What is a "Tattoo"?
What does the word "Tattoo" mean?
- A signal sounded on a drum or bugle to summon soldiers or sailors to their quarters at night. Originating from the Dutch "doe den tap toe" (pronounced "doo den tap too"), literally translated means "close or turn off the tap".
- A display of military exercises offered as evening entertainment.
- A continuous, even drumming or rapping.
Where does the word "Tattoo" come from?
In the 16th, 17th and 18th centuries field musicians were vital to military commanders to relay orders during the battle. The bands (made up of fifes, drums and bugles) kept the company or regiment in proper cadence while marching. The Taptoo was firmly entrenched as one aspect of the repertoire known in the 18th century military as the "duty" that comprised the fife, bugle and drum calls used to regulate camp and garrison activities. As early as 1688 drummers (the general terms for fifers, drummers and buglers) were expected to "beat all manner of beats, as a Call, a Troupe [sic], a March, a Retreit [sic], a Tato [sic], and a Revally [sic]". The word "Tattoo" comes from the last order and closing time shouts in Dutch, or horn signals, meaning "Doe den tap toe", or just "tap toe" ("toe" is pronounced "too"). In the 17th century the word "Tap-too" was encountered by the English Army when fighting in the Low Countries, or Netherlands, during the 100 years war. The phrase: "doe den tap toe" literally translated means: "put the tap to", or "close or turn off the tap". It also was used by the Dutch for "shut up" or "stop, cease". In a play of 1639 from Emden comes the line "Doch hier de tap van toe" meaning "but here we shut up" or "say no more". In the evening, the Taptoo consisted of the military band parading through a garrison town to alert the taverns that it was curfew for the soldiers, the beer taps should be cut off, and the soldiers should return to their barracks.
The English adopted the practice and it became a signal, played by beat of drum to tavern owners to turn off the taps of their ale kegs so that the soldiers would retire at a reasonable hour. The 17th century predates the practice of constructing purpose-built military housing. Soldiers were billeted where lodgings could be obtained. Col. Hutchinson issued the following order in 1644 to mitigate the late night carousing that would occur because of the lack of supervising of their superiors:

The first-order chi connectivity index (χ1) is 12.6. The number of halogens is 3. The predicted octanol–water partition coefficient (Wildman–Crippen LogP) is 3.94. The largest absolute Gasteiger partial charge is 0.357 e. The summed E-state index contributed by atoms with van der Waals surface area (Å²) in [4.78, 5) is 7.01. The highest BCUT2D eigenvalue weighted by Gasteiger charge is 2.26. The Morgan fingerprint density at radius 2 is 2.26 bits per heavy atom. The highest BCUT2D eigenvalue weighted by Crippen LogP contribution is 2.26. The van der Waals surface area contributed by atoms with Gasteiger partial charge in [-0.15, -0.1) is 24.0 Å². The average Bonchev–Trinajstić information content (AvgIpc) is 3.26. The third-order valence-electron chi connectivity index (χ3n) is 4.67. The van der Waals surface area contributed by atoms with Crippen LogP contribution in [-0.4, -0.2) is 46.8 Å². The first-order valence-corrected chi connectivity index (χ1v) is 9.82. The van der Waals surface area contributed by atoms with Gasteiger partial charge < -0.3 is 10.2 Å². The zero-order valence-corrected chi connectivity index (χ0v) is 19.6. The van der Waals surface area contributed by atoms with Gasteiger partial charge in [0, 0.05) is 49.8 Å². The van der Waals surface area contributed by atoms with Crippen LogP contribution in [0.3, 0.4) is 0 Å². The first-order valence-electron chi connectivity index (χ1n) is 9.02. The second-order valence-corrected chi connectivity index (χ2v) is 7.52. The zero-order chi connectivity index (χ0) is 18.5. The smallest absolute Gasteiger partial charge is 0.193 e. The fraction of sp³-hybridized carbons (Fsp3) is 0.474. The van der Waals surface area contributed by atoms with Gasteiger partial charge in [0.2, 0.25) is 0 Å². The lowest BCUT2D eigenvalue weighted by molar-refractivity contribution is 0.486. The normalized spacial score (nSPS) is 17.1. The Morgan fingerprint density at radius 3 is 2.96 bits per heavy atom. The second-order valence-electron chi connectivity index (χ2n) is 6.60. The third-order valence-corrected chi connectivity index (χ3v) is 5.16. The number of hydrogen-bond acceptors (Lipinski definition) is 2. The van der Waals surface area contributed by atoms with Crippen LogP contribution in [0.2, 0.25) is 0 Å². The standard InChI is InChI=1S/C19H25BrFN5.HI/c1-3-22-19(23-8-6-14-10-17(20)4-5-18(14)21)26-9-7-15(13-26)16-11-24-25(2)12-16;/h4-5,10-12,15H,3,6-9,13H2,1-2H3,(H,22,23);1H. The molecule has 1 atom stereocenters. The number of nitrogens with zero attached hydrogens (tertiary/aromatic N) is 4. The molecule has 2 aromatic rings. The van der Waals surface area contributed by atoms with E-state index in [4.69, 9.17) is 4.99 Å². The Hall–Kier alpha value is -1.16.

"If anyone shall bee found tipplinge or drinkinge in any Taverne, Inne, or Alehouse, after the houre of bybe of the clock at night, when the tap-too beates, hee shall pay 2s 6d."
By the 18th century, barracks were constructed. The "Taptoo" or "Tattoo" was loosing its original meaning and was becoming simply a signal for lights out. In 1777 Thomas Simes in his Military Course for the Government and Conduct of Battalion write:
"The Taptoo beats at ten o'clock every night in summer and nine in winter; the soldiers must then repair to their quarters or barracks when the non-commissioned Officers of each squad call over their roles and every man must remain there till reveille next morning."
The 18th century saw the rise of the Military Band of Music. The Military Band tended to be a professional group, hired and paid for by the Officers. Their main purpose was to entertain on Parades, in the Officers' Mess or "pro bono publico" (very useful in strengthening ties to the local community). In a letter dated 1742 Horace Walpole, wrote, "You know, one loves a tattoo and review". Later a Scottich composer, James Oswald published a collection entitled "40 Marches, Tattoos and Night Pieces for two German flutes, violins or guitars as performed by the Prussian and Hessian Armies." These show that the term Tattoo could describe either the last duty call of the day or an evening of entertainment.
Is this related to "Taps" in any way?
You decide for yourself. There are many great stories about the development of the 24-note melancholy bugle call known as "Taps" in the American Military Tradition. "Taps" is thought to be a revision of a French bugle signal, called "Tattoo", that notified soldiers to cease an evening of drinking and return to their garrisons. It was sounded an hour before the final bugle call to end the day by extinguishing fires and lights. The last five measures of the tattoo resemble taps. Check out the French Tattoo bugle call here.
What is the Heartland International Tattoo?
2011 marks the Sixth Annual Midwest Heartland International Tattoo Music & Dance Festival which will be presented at the Forest View Educational Center in Arlington Heights, IL. The Heartland Tattoo is an exhibition of military and civilian marching bands, bagpipe bands, brass bands, highland dancers and more. Performers from many different countries create an unforgettable experience of raw musical and choreographed energy.
For questions and more information, please send an email to: email@example.com
Michael Th. Embrey,
Heartland International Tattoo
PO Box 463
Dekalb, IL 60115
ph: (815) 756-1263
fax: (815) 787-3100